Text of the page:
Doctors, women seek more clarity from Texas Medical Board on state abortion laws

The Texas Medical Board heard public comments wanting the board to clarify when doctors can legally perform abortions under the current law.

Earlier this year, the board gave a broad definition of what qualifies as a medical emergency, but there were calls for more specifics.

People urged the board to clarify when a doctor can legally perform an abortion under the state's near-total ban.

More than 30 people signed up to testify on Monday. They included doctors, women who have sued the state seeking clarity to the state's medical exception for performing an abortion and the lawyers who represent them.

"Texas women are often not receiving quality care due to physician fear and misunderstanding of the laws," said Dr. Ingrid Skop, an OBGYN.

After pressure from the Texas Supreme Court and an official petition, the TMB issued guidance in March laying out how the licensing agency would investigate complaints of prohibited abortions


Texas woman sues prosecutors who charged her with murder after she self-managed abortion

A Texas woman who was charged with murder over self-managing an abortion and spent two nights in jail has sued prosecutors along the U.S.-Mexico border who put the criminal case in motion before it was later dropped.

Doctors who perform life-saving abortions may soon be required to document whether they first tried to transfer the patient to another facility to avoid terminating the pregnancy.

It’s a move met with pushback by plaintiffs suing the state for clarity.

"We, as their legal team, believe that the board's proposal will only add further confusion to the situation that is unfolding in Texas," said Molly Duane, lead attorney for the Center for Reproductive Rights. "And for those reasons, we oppose the rules as written."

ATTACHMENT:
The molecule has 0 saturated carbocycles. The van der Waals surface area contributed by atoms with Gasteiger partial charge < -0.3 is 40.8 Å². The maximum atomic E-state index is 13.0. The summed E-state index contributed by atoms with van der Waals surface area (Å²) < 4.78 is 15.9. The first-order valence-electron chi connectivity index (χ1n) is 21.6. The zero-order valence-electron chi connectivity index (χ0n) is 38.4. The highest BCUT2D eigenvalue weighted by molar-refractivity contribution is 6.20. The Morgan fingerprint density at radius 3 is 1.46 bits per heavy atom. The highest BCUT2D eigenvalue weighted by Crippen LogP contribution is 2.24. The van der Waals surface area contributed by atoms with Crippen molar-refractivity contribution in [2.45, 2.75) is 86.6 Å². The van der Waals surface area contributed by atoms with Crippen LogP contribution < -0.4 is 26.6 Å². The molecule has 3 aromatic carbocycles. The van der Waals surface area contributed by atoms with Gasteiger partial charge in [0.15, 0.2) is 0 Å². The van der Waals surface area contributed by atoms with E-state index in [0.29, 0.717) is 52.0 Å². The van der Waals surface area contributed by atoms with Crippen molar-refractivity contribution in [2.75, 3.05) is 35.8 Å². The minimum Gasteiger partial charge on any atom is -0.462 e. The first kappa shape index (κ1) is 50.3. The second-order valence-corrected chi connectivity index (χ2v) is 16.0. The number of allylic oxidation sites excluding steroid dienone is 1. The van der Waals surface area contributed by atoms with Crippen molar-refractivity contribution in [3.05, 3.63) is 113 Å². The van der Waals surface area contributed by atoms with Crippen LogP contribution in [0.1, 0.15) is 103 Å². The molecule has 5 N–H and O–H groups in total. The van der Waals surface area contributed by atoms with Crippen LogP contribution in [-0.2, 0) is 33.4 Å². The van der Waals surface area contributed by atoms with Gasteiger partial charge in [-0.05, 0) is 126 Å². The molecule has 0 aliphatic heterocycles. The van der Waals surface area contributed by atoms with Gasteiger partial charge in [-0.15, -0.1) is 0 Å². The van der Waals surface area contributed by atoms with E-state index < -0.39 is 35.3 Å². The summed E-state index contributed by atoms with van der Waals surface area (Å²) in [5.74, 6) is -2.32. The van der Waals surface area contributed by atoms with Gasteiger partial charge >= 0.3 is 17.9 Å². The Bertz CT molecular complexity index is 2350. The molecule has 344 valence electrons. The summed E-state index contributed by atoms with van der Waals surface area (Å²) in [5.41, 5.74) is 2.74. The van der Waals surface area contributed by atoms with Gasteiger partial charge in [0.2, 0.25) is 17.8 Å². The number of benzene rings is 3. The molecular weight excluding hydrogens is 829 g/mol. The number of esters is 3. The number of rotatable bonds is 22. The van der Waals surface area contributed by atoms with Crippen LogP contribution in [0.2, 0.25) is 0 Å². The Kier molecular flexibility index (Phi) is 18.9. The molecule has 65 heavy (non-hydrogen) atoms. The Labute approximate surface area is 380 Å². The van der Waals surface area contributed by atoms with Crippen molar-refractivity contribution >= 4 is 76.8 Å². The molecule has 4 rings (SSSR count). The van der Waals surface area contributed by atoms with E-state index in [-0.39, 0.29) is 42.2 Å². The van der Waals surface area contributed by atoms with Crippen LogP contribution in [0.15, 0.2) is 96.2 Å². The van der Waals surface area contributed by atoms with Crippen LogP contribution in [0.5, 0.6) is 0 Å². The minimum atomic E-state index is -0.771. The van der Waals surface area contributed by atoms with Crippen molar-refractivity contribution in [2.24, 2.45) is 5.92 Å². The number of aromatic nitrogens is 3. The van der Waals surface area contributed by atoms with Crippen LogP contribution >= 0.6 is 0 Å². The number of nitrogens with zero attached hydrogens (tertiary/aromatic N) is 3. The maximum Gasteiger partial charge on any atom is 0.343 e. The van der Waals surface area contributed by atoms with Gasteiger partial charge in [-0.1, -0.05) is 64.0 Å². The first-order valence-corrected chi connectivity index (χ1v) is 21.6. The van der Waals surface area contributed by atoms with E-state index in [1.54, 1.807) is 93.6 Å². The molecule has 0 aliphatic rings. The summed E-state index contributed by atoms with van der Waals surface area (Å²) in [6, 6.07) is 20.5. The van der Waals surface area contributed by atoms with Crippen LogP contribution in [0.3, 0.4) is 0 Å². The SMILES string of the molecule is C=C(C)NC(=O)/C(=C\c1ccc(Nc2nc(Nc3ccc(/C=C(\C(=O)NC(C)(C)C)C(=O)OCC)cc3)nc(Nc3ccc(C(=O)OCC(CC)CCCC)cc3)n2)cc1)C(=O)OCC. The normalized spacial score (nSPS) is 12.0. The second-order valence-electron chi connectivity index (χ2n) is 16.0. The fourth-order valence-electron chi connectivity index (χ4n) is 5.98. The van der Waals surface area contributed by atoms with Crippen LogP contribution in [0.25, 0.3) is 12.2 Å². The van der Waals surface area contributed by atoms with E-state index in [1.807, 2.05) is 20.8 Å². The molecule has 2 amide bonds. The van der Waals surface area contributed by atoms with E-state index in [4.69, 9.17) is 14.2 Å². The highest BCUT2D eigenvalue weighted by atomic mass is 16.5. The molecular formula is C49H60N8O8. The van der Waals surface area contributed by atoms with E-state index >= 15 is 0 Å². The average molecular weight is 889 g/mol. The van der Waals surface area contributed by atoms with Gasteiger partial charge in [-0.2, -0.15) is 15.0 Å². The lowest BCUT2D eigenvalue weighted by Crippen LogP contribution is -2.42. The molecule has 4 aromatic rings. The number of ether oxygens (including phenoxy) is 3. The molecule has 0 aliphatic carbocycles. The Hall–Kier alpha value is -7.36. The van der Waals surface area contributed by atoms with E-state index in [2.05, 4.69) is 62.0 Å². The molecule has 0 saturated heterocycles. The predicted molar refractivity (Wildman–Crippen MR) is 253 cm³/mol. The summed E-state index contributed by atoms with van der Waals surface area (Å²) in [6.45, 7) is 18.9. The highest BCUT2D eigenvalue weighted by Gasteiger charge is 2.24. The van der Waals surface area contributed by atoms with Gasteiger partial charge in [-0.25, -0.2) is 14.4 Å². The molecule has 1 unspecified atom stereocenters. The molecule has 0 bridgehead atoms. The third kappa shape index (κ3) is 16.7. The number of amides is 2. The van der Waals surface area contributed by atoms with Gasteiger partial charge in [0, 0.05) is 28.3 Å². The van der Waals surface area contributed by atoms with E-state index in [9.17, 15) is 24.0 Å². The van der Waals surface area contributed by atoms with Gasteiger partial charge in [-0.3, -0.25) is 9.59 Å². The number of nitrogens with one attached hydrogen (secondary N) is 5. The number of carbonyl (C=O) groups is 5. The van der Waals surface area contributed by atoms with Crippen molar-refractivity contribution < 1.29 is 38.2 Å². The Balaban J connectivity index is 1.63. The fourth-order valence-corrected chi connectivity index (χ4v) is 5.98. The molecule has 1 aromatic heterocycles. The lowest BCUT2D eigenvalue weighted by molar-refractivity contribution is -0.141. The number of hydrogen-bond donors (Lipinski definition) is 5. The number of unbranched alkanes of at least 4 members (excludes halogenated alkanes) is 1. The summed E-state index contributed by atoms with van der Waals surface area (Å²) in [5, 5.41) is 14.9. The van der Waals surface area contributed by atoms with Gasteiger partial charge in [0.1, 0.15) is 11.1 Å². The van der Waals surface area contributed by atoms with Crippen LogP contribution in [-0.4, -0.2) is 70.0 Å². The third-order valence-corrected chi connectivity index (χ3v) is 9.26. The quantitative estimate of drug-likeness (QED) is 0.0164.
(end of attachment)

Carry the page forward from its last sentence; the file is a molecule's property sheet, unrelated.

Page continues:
Among those who testified was Kate Cox, who left the state to receive an abortion elsewhere as the Texas Supreme Court rejected her argument for a medical exception.

"We should not force pregnant Texans to get sicker to wait for an inevitable miscarriage and go through childbirth to deliver a baby who has died or will certainly die," she said.

"It's because of people like you and everyone who is here that hopefully will help guide us to make the rule better," said TMB Executive Director Brint Carlton.

Constitutional law attorney David Coale says the bottom line is the board doesn't have any law-making authority, which limits what they can ultimately do.

"I'd be very surprised if they added something really substantive on to this that created meaningful carve outs and significant areas," he said. "Because that would open them up to claims they're allowing unlawful conduct."

The TMB will take Monday's feedback into consideration before it meets again in June when further discussion is expected.

The board's president did commit on Monday to making it possible for patients to file complaints against hospitals.